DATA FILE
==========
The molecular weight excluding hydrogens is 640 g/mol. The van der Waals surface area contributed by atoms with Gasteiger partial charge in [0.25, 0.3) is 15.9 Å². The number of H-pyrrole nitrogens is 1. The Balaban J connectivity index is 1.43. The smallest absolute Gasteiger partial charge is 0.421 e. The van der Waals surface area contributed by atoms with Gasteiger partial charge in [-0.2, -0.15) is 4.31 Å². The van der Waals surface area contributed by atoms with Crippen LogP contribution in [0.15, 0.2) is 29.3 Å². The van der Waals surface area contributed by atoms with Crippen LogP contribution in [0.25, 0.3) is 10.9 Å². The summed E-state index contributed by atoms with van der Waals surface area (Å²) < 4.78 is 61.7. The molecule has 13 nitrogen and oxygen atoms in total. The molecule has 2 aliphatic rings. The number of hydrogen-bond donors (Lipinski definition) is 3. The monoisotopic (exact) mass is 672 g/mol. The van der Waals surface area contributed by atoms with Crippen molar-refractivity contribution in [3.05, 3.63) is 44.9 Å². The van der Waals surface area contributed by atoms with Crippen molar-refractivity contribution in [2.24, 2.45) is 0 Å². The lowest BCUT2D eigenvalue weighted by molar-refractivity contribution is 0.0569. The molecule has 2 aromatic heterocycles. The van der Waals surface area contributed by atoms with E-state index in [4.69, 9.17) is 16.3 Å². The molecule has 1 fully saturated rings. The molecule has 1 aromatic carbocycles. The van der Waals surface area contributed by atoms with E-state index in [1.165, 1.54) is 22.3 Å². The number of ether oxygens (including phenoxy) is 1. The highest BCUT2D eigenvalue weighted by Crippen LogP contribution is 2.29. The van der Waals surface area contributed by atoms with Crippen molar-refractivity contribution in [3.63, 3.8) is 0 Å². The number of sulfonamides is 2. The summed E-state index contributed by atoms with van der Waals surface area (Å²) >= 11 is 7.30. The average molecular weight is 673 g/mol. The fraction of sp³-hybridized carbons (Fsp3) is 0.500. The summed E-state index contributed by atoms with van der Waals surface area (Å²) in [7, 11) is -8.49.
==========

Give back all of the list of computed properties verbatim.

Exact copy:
The molecular weight excluding hydrogens is 640 g/mol. The van der Waals surface area contributed by atoms with Gasteiger partial charge in [0.25, 0.3) is 15.9 Å². The number of H-pyrrole nitrogens is 1. The Balaban J connectivity index is 1.43. The smallest absolute Gasteiger partial charge is 0.421 e. The van der Waals surface area contributed by atoms with Gasteiger partial charge in [-0.2, -0.15) is 4.31 Å². The van der Waals surface area contributed by atoms with Crippen LogP contribution in [0.15, 0.2) is 29.3 Å². The van der Waals surface area contributed by atoms with Crippen LogP contribution in [0.25, 0.3) is 10.9 Å². The summed E-state index contributed by atoms with van der Waals surface area (Å²) < 4.78 is 61.7. The molecule has 13 nitrogen and oxygen atoms in total. The molecule has 2 aliphatic rings. The number of hydrogen-bond donors (Lipinski definition) is 3. The monoisotopic (exact) mass is 672 g/mol. The van der Waals surface area contributed by atoms with Crippen molar-refractivity contribution in [3.05, 3.63) is 44.9 Å². The van der Waals surface area contributed by atoms with Crippen molar-refractivity contribution in [2.24, 2.45) is 0 Å². The lowest BCUT2D eigenvalue weighted by molar-refractivity contribution is 0.0569. The molecule has 2 aromatic heterocycles. The van der Waals surface area contributed by atoms with E-state index in [4.69, 9.17) is 16.3 Å². The molecule has 1 fully saturated rings. The molecule has 1 aromatic carbocycles. The van der Waals surface area contributed by atoms with E-state index in [1.165, 1.54) is 22.3 Å². The number of ether oxygens (including phenoxy) is 1. The highest BCUT2D eigenvalue weighted by Crippen LogP contribution is 2.29. The van der Waals surface area contributed by atoms with Crippen molar-refractivity contribution in [3.63, 3.8) is 0 Å². The number of sulfonamides is 2. The summed E-state index contributed by atoms with van der Waals surface area (Å²) >= 11 is 7.30. The average molecular weight is 673 g/mol. The fraction of sp³-hybridized carbons (Fsp3) is 0.500. The summed E-state index contributed by atoms with van der Waals surface area (Å²) in [7, 11) is -8.49.